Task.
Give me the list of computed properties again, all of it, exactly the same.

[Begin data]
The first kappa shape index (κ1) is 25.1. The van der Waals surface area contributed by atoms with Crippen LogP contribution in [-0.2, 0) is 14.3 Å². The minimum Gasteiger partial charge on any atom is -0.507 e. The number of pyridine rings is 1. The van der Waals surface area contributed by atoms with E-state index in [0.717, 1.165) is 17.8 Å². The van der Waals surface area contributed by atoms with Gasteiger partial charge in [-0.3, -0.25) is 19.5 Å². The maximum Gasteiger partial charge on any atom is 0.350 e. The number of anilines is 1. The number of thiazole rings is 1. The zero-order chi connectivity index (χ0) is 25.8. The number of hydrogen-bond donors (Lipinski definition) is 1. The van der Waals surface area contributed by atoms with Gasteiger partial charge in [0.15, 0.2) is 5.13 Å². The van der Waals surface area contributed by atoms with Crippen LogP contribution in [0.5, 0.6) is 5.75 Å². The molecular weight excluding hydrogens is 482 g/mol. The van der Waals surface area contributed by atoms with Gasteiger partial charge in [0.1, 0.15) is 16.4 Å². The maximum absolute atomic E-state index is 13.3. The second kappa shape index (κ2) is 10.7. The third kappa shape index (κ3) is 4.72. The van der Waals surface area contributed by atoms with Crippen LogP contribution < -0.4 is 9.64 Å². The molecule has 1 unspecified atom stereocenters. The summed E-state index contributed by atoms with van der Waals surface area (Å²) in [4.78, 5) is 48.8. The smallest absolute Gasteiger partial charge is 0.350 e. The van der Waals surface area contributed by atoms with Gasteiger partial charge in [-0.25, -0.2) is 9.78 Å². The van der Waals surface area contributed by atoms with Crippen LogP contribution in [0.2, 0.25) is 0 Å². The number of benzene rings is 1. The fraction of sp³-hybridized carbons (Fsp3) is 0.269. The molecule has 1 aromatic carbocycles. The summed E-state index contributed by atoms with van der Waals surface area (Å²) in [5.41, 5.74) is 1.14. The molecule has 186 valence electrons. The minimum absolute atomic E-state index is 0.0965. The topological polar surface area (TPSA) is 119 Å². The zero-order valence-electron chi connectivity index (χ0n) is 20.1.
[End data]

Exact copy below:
The first kappa shape index (κ1) is 25.1. The van der Waals surface area contributed by atoms with Crippen LogP contribution in [-0.2, 0) is 14.3 Å². The minimum Gasteiger partial charge on any atom is -0.507 e. The number of pyridine rings is 1. The van der Waals surface area contributed by atoms with E-state index in [0.717, 1.165) is 17.8 Å². The van der Waals surface area contributed by atoms with Gasteiger partial charge in [-0.3, -0.25) is 19.5 Å². The maximum Gasteiger partial charge on any atom is 0.350 e. The number of anilines is 1. The number of thiazole rings is 1. The zero-order chi connectivity index (χ0) is 25.8. The number of hydrogen-bond donors (Lipinski definition) is 1. The van der Waals surface area contributed by atoms with Gasteiger partial charge in [0.15, 0.2) is 5.13 Å². The van der Waals surface area contributed by atoms with Crippen LogP contribution in [0.5, 0.6) is 5.75 Å². The molecular weight excluding hydrogens is 482 g/mol. The van der Waals surface area contributed by atoms with Gasteiger partial charge in [0.1, 0.15) is 16.4 Å². The maximum absolute atomic E-state index is 13.3. The second kappa shape index (κ2) is 10.7. The third kappa shape index (κ3) is 4.72. The van der Waals surface area contributed by atoms with Crippen LogP contribution < -0.4 is 9.64 Å². The molecule has 1 unspecified atom stereocenters. The summed E-state index contributed by atoms with van der Waals surface area (Å²) in [4.78, 5) is 48.8. The smallest absolute Gasteiger partial charge is 0.350 e. The van der Waals surface area contributed by atoms with Gasteiger partial charge in [-0.25, -0.2) is 9.78 Å². The van der Waals surface area contributed by atoms with Crippen LogP contribution in [0.2, 0.25) is 0 Å². The number of benzene rings is 1. The fraction of sp³-hybridized carbons (Fsp3) is 0.269. The molecule has 1 aromatic carbocycles. The summed E-state index contributed by atoms with van der Waals surface area (Å²) in [5.41, 5.74) is 1.14. The molecule has 186 valence electrons. The minimum absolute atomic E-state index is 0.0965. The topological polar surface area (TPSA) is 119 Å². The zero-order valence-electron chi connectivity index (χ0n) is 20.1.